In Graham v. Franco, Tex.Sup., 488 S.W.2d 390, it was held that the cause of action and recovery for personal injuries to the body of a married woman, including disfigurement and physical pain and suffering, are her separate property. Our purpose here is to reexamine, in the light of that holding, the Texas rule that the contributory negligence of the husband precludes a recovery by the other statutory beneficiaries against a third party tortfeasor for the wrongful death of the wife.
Mrs. Margaret Jo Schwing lost her life on October 25, 1964, when the automobile driven by her husband and in which she was riding as a passenger struck the rear of a parked truck on the Southwest Freeway in Houston. The truck, which was owned by Wood Bros. Transfer, Inc., was under lease to Bluebonnet Express, Inc. Its operator was Johnnie Carlton Belin, who was an employee of Bluebonnet and acting in the course of his employment at the time. Mrs. Schwing was survived by her husband, John H. Schwing, and by two minor daughters, Anita Maureen Schwing and Kathy Eileen Schwing.
Suit was instituted by John H. Schwing, individually and as next friend for his two daughters, against Bluebonnet, Wood and Belin to recover damages under the Texas
In response to the special issues submitted, the jury found that the accident was proximately caused by the negligence of Belin in stopping the truck partially on a traffic lane of the freeway and the negligence of Schwing in failing to keep a proper lookout. Damages were assessed by the jury as follows: (1) to Kathy Eileen Schwing $27,500.00; (2) to Anita Maureen Clark $17,500.00; and (3) to John H. Schwing $15,000.00. The trial court rendered judgment on the verdict that plaintiffs take nothing, and the Court of Civil Appeals affirmed. 470 S.W.2d 133.
Although plaintiffs argue to the contrary, we agree with the Court of Civil Appeals that there is some evidence to support the jury's findings that the accident was proximately caused by the negligence of John H. Schwing in failing to keep a proper lookout. The question to be decided is the effect of these findings on the rights of the several plaintiffs. Art. 4672 provides as follows:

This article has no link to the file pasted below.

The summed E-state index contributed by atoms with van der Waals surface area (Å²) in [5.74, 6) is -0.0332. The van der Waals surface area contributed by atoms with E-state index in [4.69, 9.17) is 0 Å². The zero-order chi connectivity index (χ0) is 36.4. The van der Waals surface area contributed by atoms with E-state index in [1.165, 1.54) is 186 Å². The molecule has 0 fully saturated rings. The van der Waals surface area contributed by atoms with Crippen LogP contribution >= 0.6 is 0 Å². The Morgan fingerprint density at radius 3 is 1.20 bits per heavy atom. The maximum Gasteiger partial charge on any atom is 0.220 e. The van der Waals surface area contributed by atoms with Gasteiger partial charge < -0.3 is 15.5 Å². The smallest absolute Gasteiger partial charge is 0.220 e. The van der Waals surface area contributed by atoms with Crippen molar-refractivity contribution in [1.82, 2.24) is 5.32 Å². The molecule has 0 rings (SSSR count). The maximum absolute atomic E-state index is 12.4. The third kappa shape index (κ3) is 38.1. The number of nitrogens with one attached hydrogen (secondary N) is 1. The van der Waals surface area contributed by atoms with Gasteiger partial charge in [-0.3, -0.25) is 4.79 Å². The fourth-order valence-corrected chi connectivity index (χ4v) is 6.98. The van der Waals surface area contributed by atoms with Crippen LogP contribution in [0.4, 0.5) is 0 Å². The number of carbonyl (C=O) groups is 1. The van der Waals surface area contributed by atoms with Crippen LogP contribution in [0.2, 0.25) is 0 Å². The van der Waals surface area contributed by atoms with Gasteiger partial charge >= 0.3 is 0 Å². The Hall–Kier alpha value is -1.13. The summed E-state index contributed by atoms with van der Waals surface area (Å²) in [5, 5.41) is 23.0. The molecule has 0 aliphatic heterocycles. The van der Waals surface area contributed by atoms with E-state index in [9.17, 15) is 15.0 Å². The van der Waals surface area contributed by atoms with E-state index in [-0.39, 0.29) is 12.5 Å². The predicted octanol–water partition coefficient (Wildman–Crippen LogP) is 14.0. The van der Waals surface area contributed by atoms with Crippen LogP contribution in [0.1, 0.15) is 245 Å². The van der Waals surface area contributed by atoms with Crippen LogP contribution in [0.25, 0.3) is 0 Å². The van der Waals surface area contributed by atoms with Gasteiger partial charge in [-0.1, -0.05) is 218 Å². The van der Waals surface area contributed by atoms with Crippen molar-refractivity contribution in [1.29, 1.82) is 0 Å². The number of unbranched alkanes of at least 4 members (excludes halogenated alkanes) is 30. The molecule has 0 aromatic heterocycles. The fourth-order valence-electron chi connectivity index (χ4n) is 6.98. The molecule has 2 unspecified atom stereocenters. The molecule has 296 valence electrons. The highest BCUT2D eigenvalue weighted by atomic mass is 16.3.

The wrongful act, negligence, carelessness, unskillfulness or default mentioned in the preceding article must be of such character as would, if death had not ensued, have entitled the party injured to maintain an action for such injury.
Under this article the statutory beneficiaries may not successfully maintain an action for wrongful death where the decedent could not have recovered if he had survived the injuries. Sullivan-Sanford Lumber Co. v. Watson, 106 Tex. 4, 155 S. W. 179. For many years the recovery for personal injuries suffered by a married woman has been regarded by our courts as community property. Taylor v. Catalon, 140 Tex. 38, 166 S.W.2d 102; Ezell v. Dodson, 60 Tex. 331; Northern Texas Traction Co. v. Hill, Tex.Civ.App., 297 S.W. 778 (wr. ref.). This led to the holding that the husband's contributory negligence barred a recovery against a third party for the wife's personal injuries. There are statements in some opinions suggesting that the negligence of the husband was imputed to the wife, but the rule that his contributory negligence precluded a recovery for her injuries was based on public policy and the principle that the husband should not be permitted to profit from his own wrong. It has been referred to as the community property defense. See Missouri Pac. Ry. Co. v. White, 80 Tex. 202, 15 S.W. 808; G. C. & S. F. Ry. Co. v. Greenlee, 62 Tex. 344; Northern Texas Traction Co. v. Hill, Tex.Civ.App., 297 S. W. 778 (wr. ref.); Bell v. Phillips Pet. Co., Tex.Civ.App., 278 S.W.2d 407 (wr. ref. n. r. e.); 13 S.W.L.J. 295.
Since the husband's contributory negligence would have prevented a recovery by the wife against a negligent third party if she had survived, it also barred a recovery by the statutory beneficiaries against a third party tortfeasor for the wrongful death of the wife. Dallas Ry. & Terminal Co. v. High, 129 Tex. 219, 103 S.W.2d 735. The Court of Civil Appeals properly relied on this rule in affirming the judgment of the trial court that plaintiffs take nothing in the present case. After the case was decided by the Court of Civil Appeals, however, we handed down our decision in Franco. It was there held: (1) that the cause of action and recovery for personal injuries to the body of a married woman are her separate property; and (2) that the contributory negligence of the husband does not bar a recovery by the wife for such injuries. The cases holding to the contrary were overruled.